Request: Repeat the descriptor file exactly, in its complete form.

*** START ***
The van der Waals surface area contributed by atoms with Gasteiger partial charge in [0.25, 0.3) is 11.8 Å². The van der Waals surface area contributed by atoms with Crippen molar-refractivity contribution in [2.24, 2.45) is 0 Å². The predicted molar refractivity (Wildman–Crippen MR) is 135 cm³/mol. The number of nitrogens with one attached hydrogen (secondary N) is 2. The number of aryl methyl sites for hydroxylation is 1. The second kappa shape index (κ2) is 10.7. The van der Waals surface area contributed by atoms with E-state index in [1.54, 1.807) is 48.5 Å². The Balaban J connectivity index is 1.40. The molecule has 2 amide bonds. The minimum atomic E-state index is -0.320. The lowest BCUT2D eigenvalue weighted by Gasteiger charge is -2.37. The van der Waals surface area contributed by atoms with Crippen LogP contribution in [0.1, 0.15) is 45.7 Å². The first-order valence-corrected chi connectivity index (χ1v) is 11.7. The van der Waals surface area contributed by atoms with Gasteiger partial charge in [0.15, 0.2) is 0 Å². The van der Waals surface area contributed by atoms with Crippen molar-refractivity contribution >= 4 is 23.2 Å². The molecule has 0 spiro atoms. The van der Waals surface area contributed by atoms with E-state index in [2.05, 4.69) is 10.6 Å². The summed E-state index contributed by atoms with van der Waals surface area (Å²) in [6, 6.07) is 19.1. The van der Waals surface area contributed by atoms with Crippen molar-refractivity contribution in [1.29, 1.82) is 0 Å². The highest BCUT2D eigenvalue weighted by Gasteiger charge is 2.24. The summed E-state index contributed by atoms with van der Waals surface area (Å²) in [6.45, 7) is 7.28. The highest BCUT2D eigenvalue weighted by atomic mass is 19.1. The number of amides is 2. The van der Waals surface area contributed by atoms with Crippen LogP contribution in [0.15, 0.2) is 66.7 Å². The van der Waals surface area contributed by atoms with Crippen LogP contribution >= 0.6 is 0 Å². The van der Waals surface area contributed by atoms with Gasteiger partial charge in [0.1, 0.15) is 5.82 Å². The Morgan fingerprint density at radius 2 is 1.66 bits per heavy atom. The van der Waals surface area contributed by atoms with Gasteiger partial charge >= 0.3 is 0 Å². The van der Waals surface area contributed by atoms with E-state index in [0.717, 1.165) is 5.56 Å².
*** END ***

The van der Waals surface area contributed by atoms with Gasteiger partial charge in [0.25, 0.3) is 11.8 Å². The van der Waals surface area contributed by atoms with Crippen molar-refractivity contribution in [2.24, 2.45) is 0 Å². The predicted molar refractivity (Wildman–Crippen MR) is 135 cm³/mol. The number of nitrogens with one attached hydrogen (secondary N) is 2. The number of aryl methyl sites for hydroxylation is 1. The second kappa shape index (κ2) is 10.7. The van der Waals surface area contributed by atoms with E-state index in [1.54, 1.807) is 48.5 Å². The Balaban J connectivity index is 1.40. The molecule has 2 amide bonds. The minimum atomic E-state index is -0.320. The lowest BCUT2D eigenvalue weighted by Gasteiger charge is -2.37. The van der Waals surface area contributed by atoms with Crippen LogP contribution in [0.1, 0.15) is 45.7 Å². The first-order valence-corrected chi connectivity index (χ1v) is 11.7. The van der Waals surface area contributed by atoms with Gasteiger partial charge in [0.15, 0.2) is 0 Å². The van der Waals surface area contributed by atoms with Crippen molar-refractivity contribution >= 4 is 23.2 Å². The molecule has 0 spiro atoms. The van der Waals surface area contributed by atoms with E-state index in [2.05, 4.69) is 10.6 Å². The summed E-state index contributed by atoms with van der Waals surface area (Å²) in [6, 6.07) is 19.1. The van der Waals surface area contributed by atoms with Crippen molar-refractivity contribution in [1.29, 1.82) is 0 Å². The highest BCUT2D eigenvalue weighted by Gasteiger charge is 2.24. The summed E-state index contributed by atoms with van der Waals surface area (Å²) in [6.45, 7) is 7.28. The highest BCUT2D eigenvalue weighted by atomic mass is 19.1. The number of amides is 2. The van der Waals surface area contributed by atoms with Crippen LogP contribution in [0.15, 0.2) is 66.7 Å². The van der Waals surface area contributed by atoms with Crippen LogP contribution >= 0.6 is 0 Å². The van der Waals surface area contributed by atoms with Gasteiger partial charge in [0.1, 0.15) is 5.82 Å². The Morgan fingerprint density at radius 2 is 1.66 bits per heavy atom. The van der Waals surface area contributed by atoms with Gasteiger partial charge >= 0.3 is 0 Å². The van der Waals surface area contributed by atoms with E-state index in [0.717, 1.165) is 5.56 Å².